New border organization seeks to inspire community involvement in response to White House anti-immigrant sentiment

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By Veronica Martinez

Boundless Across Borders, a non-partisan coalition of community leaders across the Rio Grande, met for the first time with the intent of improving civic involvement among it members and El Paso residents.

The event, called “Hear Our Voice,” met early February at the Armijo Branch Public Library, with representatives from the UTEP Black Student Union, El Paso del Sur and Centro sin Fronteras.

“We’re trying to activate people who have not been active before; to come to the table and say ‘Sorry I haven’t been around before. What can I do?,’ ” said Xochitl Nicholson, a member of Boundless Across Borders and an organizer of the event.

Community leaders discussed city needs with the 100 plus attendees. The organization, launched in January, aims to create actions and events that will allow the public to respond to national and state policies that affect the U.S.-Mexico border region.

Postcards were provided for the participants to write their concerns and requests to state representatives. The event, part of a national campaign of the Women’s March, was well received, organizers said.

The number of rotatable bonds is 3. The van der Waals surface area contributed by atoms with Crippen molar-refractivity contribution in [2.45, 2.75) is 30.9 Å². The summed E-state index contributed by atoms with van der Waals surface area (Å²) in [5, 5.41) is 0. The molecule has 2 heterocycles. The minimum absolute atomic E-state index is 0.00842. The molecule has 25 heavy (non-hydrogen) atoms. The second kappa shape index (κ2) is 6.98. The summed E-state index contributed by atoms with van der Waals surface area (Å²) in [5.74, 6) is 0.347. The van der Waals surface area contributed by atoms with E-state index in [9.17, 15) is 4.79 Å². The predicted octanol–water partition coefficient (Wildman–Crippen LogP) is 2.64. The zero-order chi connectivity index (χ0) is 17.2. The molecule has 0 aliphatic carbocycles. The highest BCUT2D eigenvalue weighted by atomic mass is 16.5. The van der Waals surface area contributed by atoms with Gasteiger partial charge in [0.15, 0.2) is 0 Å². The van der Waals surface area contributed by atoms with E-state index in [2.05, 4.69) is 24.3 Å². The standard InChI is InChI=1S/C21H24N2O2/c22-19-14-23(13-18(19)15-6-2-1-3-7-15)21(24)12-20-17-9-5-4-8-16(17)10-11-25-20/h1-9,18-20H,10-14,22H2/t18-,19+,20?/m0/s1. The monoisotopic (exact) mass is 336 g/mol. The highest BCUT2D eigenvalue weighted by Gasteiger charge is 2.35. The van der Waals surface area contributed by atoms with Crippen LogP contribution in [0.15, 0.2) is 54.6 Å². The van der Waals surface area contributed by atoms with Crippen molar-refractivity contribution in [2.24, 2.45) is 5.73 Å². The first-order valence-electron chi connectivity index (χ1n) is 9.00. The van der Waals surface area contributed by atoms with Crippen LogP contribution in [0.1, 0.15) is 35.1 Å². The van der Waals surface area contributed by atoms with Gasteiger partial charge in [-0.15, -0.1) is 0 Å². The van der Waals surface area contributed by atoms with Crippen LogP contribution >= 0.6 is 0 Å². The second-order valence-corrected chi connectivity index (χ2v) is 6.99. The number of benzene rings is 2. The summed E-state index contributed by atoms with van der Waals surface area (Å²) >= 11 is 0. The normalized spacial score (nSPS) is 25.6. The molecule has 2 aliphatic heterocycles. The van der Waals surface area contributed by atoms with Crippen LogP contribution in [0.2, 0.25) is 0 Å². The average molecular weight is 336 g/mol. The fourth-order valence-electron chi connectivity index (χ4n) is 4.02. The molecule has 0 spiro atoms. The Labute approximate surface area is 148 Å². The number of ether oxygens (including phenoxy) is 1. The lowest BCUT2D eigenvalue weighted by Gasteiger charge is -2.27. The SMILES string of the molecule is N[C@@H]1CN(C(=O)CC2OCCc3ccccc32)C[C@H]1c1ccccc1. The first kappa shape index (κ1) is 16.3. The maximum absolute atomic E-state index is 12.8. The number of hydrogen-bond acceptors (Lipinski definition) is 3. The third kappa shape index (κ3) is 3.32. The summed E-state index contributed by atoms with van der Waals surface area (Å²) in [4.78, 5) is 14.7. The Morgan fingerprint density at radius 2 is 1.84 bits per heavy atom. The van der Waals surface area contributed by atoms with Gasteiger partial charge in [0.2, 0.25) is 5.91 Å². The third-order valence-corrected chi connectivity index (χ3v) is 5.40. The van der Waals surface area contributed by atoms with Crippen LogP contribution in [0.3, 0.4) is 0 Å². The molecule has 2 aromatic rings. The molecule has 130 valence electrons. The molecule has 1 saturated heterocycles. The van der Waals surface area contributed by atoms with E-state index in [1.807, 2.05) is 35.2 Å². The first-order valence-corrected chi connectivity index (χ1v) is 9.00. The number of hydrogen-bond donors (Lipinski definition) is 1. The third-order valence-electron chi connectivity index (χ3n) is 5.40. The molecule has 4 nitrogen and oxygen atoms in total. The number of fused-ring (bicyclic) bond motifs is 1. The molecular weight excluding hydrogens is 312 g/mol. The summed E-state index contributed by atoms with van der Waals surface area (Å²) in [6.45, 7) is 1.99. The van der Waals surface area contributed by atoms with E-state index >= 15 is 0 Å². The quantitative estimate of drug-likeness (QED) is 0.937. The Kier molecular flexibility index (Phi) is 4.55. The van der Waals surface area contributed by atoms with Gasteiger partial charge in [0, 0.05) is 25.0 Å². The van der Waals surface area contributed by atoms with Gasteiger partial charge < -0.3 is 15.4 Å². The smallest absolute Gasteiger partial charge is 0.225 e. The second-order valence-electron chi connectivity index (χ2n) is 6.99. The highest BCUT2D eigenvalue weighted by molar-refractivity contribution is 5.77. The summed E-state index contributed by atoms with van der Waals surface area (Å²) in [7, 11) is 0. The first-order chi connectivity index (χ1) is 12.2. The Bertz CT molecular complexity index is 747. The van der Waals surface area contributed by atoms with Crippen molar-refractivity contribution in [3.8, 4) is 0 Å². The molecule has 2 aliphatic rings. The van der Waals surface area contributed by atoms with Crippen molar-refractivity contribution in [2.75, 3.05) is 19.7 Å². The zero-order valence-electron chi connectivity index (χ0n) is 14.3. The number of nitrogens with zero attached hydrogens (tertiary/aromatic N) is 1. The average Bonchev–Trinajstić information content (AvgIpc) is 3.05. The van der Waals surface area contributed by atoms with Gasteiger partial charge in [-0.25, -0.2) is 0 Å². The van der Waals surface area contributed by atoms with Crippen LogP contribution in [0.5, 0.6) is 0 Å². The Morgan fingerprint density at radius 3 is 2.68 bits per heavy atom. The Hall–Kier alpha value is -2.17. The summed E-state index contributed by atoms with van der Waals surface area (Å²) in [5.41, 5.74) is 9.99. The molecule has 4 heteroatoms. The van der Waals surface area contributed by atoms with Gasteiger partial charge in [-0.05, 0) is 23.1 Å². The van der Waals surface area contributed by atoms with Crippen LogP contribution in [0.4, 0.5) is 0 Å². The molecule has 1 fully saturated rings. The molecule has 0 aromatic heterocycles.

UTEP professor Yolanda Leyva, co-founder of Paso del Sur, was one of the three community leaders, discussed the displacement of residents of the Union Barrio after the initiative to build an entertainment arena in the downtown El Paso neighborhood.

Carlos Marentes, founder of Centro Sin Fronteras, a farm workers union, talked about the rights of farm workers and how they’re an often ignored workforce in El Paso. Shyla Cook, president of the Black Student Union addressed education and economic inequality.

The coalition is looking for ways to call attention to the White House’s relationship with Hispanics and Mexico. During the election campaign, President Donald Trump referred to Mexican immigrants as drug dealers and rapists and repeatedly called for building a “beautiful wall” along the 2000-mile border to combat undocumented immigration and drug trafficking.

“After the Women’s March, we had hundreds of people that wanted to come forward and volunteer and wanted to be pointed in the right direction,” Nicholson said.

One of the priorities of Boundless Across Borders was to connect people at the meeting with other groups in the city. They also want to make El Paso residents aware of how national policies affect border residents. The organization collected more than 100 names and emails to send out future announcements of the group’s events and other activities. You find can them on Facebook @boundlessacrossborders.

Veronica Martinez is a research assistant in the Women’s Studies Center at UT El Paso.

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